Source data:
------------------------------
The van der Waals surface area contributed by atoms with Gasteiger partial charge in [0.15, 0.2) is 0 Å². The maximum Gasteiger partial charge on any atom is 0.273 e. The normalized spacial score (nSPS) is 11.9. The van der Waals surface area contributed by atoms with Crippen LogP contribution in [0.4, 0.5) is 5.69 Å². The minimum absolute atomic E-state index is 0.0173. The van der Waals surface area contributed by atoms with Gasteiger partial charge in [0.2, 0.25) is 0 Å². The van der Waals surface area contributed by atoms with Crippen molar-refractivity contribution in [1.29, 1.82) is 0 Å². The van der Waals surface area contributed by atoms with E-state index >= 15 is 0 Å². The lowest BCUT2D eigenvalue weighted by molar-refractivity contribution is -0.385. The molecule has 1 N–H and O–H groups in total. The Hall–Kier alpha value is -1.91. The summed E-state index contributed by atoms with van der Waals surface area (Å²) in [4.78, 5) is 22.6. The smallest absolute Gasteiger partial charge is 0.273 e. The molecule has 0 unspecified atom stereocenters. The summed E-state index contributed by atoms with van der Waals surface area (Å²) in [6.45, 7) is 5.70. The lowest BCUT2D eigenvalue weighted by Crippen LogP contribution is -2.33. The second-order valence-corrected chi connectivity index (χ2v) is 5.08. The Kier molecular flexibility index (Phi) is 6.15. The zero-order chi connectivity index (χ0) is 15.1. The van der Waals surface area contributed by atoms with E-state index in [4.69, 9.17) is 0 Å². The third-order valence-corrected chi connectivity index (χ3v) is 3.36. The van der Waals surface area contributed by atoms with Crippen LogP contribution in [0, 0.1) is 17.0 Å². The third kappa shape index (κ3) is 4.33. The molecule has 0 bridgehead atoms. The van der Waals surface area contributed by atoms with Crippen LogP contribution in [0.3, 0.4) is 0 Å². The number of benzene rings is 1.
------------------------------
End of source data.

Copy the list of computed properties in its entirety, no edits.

The van der Waals surface area contributed by atoms with Gasteiger partial charge in [0.15, 0.2) is 0 Å². The maximum Gasteiger partial charge on any atom is 0.273 e. The normalized spacial score (nSPS) is 11.9. The van der Waals surface area contributed by atoms with Crippen LogP contribution in [0.4, 0.5) is 5.69 Å². The minimum absolute atomic E-state index is 0.0173. The van der Waals surface area contributed by atoms with Gasteiger partial charge in [0.2, 0.25) is 0 Å². The van der Waals surface area contributed by atoms with Crippen molar-refractivity contribution in [1.29, 1.82) is 0 Å². The van der Waals surface area contributed by atoms with E-state index >= 15 is 0 Å². The lowest BCUT2D eigenvalue weighted by molar-refractivity contribution is -0.385. The molecule has 1 N–H and O–H groups in total. The Hall–Kier alpha value is -1.91. The summed E-state index contributed by atoms with van der Waals surface area (Å²) in [4.78, 5) is 22.6. The smallest absolute Gasteiger partial charge is 0.273 e. The molecule has 0 unspecified atom stereocenters. The summed E-state index contributed by atoms with van der Waals surface area (Å²) in [6.45, 7) is 5.70. The lowest BCUT2D eigenvalue weighted by Crippen LogP contribution is -2.33. The second-order valence-corrected chi connectivity index (χ2v) is 5.08. The Kier molecular flexibility index (Phi) is 6.15. The zero-order chi connectivity index (χ0) is 15.1. The van der Waals surface area contributed by atoms with E-state index in [4.69, 9.17) is 0 Å². The third-order valence-corrected chi connectivity index (χ3v) is 3.36. The van der Waals surface area contributed by atoms with Crippen LogP contribution in [0, 0.1) is 17.0 Å². The third kappa shape index (κ3) is 4.33. The molecule has 0 bridgehead atoms. The van der Waals surface area contributed by atoms with Crippen LogP contribution in [0.3, 0.4) is 0 Å². The number of benzene rings is 1.